Qing Sun


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Exploring Continual Learning for Code Generation Models
Prateek Yadav | Qing Sun | Hantian Ding | Xiaopeng Li | Dejiao Zhang | Ming Tan | Parminder Bhatia | Xiaofei Ma | Ramesh Nallapati | Murali Krishna Ramanathan | Mohit Bansal | Bing Xiang
Proceedings of the 61st Annual Meeting of the Association for Computational Linguistics (Volume 2: Short Papers)

Large-scale code generation models such as Copilot and CodeT5 have achieved impressive performance. However, libraries are upgraded or deprecated very frequently and re-training large-scale language models is computationally expensive. Therefore, Continual Learning (CL) is an important aspect that remains under-explored in the code domain. In this paper, we introduce a benchmark called CodeTask-CL that covers a wide range of tasks, including code generation, translation, summarization, and refinement, with different input and output programming languages. Next, on our CodeTask-CL benchmark, we compare popular CL techniques from NLP and Vision domains. We find that effective methods like Prompt Pooling (PP) suffer from catastrophic forgetting due to the unstable training of the prompt selection mechanism caused by stark distribution shifts in coding tasks. We address this issue with our proposed method, Prompt Pooling with Teacher Forcing (PP-TF), that stabilizes training by enforcing constraints on the prompt selection mechanism and leads to a 21.54% improvement over Prompt Pooling. Along with the benchmark, we establish a training pipeline that can be used for CL on code models, which we believe can motivate further development of CL methods for code models.


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Learning to Revise References for Faithful Summarization
Griffin Adams | Han-Chin Shing | Qing Sun | Christopher Winestock | Kathleen McKeown | Noémie Elhadad
Findings of the Association for Computational Linguistics: EMNLP 2022

In real-world scenarios with naturally occurring datasets, reference summaries are noisy and may contain information that cannot be inferred from the source text. On large news corpora, removing low quality samples has been shown to reduce model hallucinations. Yet, for smaller, and/or noisier corpora, filtering is detrimental to performance. To improve reference quality while retaining all data, we propose a new approach: to selectively re-write unsupported reference sentences to better reflect source data. We automatically generate a synthetic dataset of positive and negative revisions by corrupting supported sentences and learn to revise reference sentences with contrastive learning. The intensity of revisions is treated as a controllable attribute so that, at inference, diverse candidates can be over-generated-then-rescored to balance faithfulness and abstraction. To test our methods, we extract noisy references from publicly available MIMIC-III discharge summaries for the task of hospital-course summarization, and vary the data on which models are trained. According to metrics and human evaluation, models trained on revised clinical references are much more faithful, informative, and fluent than models trained on original or filtered data.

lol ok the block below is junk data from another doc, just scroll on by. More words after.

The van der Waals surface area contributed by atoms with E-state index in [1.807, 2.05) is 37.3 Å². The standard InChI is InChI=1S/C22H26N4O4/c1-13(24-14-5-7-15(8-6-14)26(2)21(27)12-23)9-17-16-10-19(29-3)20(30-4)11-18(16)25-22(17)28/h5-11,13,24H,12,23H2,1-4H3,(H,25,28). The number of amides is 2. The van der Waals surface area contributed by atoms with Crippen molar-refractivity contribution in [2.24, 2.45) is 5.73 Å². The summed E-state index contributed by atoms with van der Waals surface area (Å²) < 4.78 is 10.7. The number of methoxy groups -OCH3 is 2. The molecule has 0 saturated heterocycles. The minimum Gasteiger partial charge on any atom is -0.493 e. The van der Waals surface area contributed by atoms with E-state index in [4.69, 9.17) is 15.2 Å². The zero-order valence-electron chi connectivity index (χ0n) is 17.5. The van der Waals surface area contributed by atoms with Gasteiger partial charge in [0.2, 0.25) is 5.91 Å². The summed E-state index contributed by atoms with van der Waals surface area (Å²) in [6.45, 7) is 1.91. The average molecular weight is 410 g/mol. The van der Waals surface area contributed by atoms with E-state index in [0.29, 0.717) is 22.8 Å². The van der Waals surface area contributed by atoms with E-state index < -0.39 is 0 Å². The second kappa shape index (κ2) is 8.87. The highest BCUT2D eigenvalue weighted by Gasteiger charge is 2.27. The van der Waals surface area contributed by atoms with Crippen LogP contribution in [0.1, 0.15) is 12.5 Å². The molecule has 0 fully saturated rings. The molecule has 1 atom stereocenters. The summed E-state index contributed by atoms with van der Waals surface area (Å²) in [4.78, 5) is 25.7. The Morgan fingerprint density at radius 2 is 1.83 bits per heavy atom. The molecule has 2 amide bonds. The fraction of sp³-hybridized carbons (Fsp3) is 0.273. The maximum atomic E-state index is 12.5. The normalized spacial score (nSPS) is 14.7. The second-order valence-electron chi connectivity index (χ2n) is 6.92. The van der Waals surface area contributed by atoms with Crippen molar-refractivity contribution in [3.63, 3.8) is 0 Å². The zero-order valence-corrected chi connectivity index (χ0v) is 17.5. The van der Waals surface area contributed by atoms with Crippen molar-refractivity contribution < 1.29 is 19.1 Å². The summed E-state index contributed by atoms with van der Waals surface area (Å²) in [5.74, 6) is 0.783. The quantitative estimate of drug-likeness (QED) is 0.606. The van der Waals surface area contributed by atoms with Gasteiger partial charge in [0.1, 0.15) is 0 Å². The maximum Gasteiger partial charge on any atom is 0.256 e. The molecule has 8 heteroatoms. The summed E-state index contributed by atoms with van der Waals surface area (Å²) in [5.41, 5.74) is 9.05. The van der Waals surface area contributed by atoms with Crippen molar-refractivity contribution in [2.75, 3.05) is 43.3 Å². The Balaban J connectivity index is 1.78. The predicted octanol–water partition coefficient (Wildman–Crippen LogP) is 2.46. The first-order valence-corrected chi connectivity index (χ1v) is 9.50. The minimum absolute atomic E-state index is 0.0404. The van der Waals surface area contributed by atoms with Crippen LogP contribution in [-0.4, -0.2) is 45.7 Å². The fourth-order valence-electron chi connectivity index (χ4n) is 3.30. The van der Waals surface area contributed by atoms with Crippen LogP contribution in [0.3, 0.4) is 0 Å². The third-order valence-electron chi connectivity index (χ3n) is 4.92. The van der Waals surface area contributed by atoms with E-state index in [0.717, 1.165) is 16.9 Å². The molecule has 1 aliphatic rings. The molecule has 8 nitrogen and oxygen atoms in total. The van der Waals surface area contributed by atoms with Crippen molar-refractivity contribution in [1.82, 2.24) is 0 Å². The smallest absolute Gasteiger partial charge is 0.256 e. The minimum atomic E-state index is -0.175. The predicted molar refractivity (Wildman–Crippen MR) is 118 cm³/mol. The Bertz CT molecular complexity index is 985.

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Neural Entity Recognition with Gazetteer based Fusion
Qing Sun | Parminder Bhatia
Findings of the Association for Computational Linguistics: ACL-IJCNLP 2021


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An Empirical Investigation Towards Efficient Multi-Domain Language Model Pre-training
Kristjan Arumae | Qing Sun | Parminder Bhatia
Proceedings of the 2020 Conference on Empirical Methods in Natural Language Processing (EMNLP)

Pre-training large language models has become a standard in the natural language processing community. Such models are pre-trained on generic data (e.g. BookCorpus and English Wikipedia) and often fine-tuned on tasks in the same domain. However, in order to achieve state-of-the-art performance on out of domain tasks such as clinical named entity recognition and relation extraction, additional in domain pre-training is required. In practice, staged multi-domain pre-training presents performance deterioration in the form of catastrophic forgetting (CF) when evaluated on a generic benchmark such as GLUE. In this paper we conduct an empirical investigation into known methods to mitigate CF. We find that elastic weight consolidation provides best overall scores yielding only a 0.33% drop in performance across seven generic tasks while remaining competitive in bio-medical tasks. Furthermore, we explore gradient and latent clustering based data selection techniques to improve coverage when using elastic weight consolidation and experience replay methods.